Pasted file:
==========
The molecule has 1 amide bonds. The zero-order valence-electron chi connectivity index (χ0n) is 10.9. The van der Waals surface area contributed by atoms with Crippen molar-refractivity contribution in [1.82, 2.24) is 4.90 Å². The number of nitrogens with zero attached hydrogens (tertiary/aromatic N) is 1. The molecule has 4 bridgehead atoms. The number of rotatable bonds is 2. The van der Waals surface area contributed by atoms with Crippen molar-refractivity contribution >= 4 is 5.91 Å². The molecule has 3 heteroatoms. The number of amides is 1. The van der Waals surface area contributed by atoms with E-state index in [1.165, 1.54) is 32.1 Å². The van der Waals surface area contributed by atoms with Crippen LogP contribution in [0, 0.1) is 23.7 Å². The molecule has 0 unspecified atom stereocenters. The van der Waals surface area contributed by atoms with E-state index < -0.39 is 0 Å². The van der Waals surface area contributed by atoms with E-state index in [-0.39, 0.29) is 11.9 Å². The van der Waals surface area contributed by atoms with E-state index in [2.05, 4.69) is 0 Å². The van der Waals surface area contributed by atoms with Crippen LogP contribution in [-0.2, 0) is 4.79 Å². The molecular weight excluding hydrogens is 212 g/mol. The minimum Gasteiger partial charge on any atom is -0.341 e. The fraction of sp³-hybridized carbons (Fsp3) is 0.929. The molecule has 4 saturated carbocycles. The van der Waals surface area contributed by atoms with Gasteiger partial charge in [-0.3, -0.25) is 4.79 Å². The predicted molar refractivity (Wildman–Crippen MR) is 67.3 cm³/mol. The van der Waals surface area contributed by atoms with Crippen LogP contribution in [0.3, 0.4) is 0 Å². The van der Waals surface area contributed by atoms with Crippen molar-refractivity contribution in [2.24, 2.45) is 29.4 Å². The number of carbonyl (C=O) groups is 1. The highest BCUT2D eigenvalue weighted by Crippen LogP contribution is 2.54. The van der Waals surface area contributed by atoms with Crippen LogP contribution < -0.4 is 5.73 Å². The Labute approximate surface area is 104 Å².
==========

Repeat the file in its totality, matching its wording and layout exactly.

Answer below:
The molecule has 1 amide bonds. The zero-order valence-electron chi connectivity index (χ0n) is 10.9. The van der Waals surface area contributed by atoms with Crippen molar-refractivity contribution in [1.82, 2.24) is 4.90 Å². The number of nitrogens with zero attached hydrogens (tertiary/aromatic N) is 1. The molecule has 4 bridgehead atoms. The number of rotatable bonds is 2. The van der Waals surface area contributed by atoms with Crippen molar-refractivity contribution >= 4 is 5.91 Å². The molecule has 3 heteroatoms. The number of amides is 1. The van der Waals surface area contributed by atoms with E-state index in [1.165, 1.54) is 32.1 Å². The van der Waals surface area contributed by atoms with Crippen LogP contribution in [0, 0.1) is 23.7 Å². The molecule has 0 unspecified atom stereocenters. The van der Waals surface area contributed by atoms with E-state index < -0.39 is 0 Å². The van der Waals surface area contributed by atoms with E-state index in [-0.39, 0.29) is 11.9 Å². The van der Waals surface area contributed by atoms with E-state index in [2.05, 4.69) is 0 Å². The van der Waals surface area contributed by atoms with Crippen LogP contribution in [-0.2, 0) is 4.79 Å². The molecular weight excluding hydrogens is 212 g/mol. The minimum Gasteiger partial charge on any atom is -0.341 e. The fraction of sp³-hybridized carbons (Fsp3) is 0.929. The molecule has 4 saturated carbocycles. The van der Waals surface area contributed by atoms with Gasteiger partial charge in [-0.3, -0.25) is 4.79 Å². The predicted molar refractivity (Wildman–Crippen MR) is 67.3 cm³/mol. The van der Waals surface area contributed by atoms with Crippen LogP contribution in [0.3, 0.4) is 0 Å². The van der Waals surface area contributed by atoms with Crippen molar-refractivity contribution in [2.24, 2.45) is 29.4 Å². The number of carbonyl (C=O) groups is 1. The highest BCUT2D eigenvalue weighted by Crippen LogP contribution is 2.54. The van der Waals surface area contributed by atoms with Crippen LogP contribution < -0.4 is 5.73 Å². The Labute approximate surface area is 104 Å².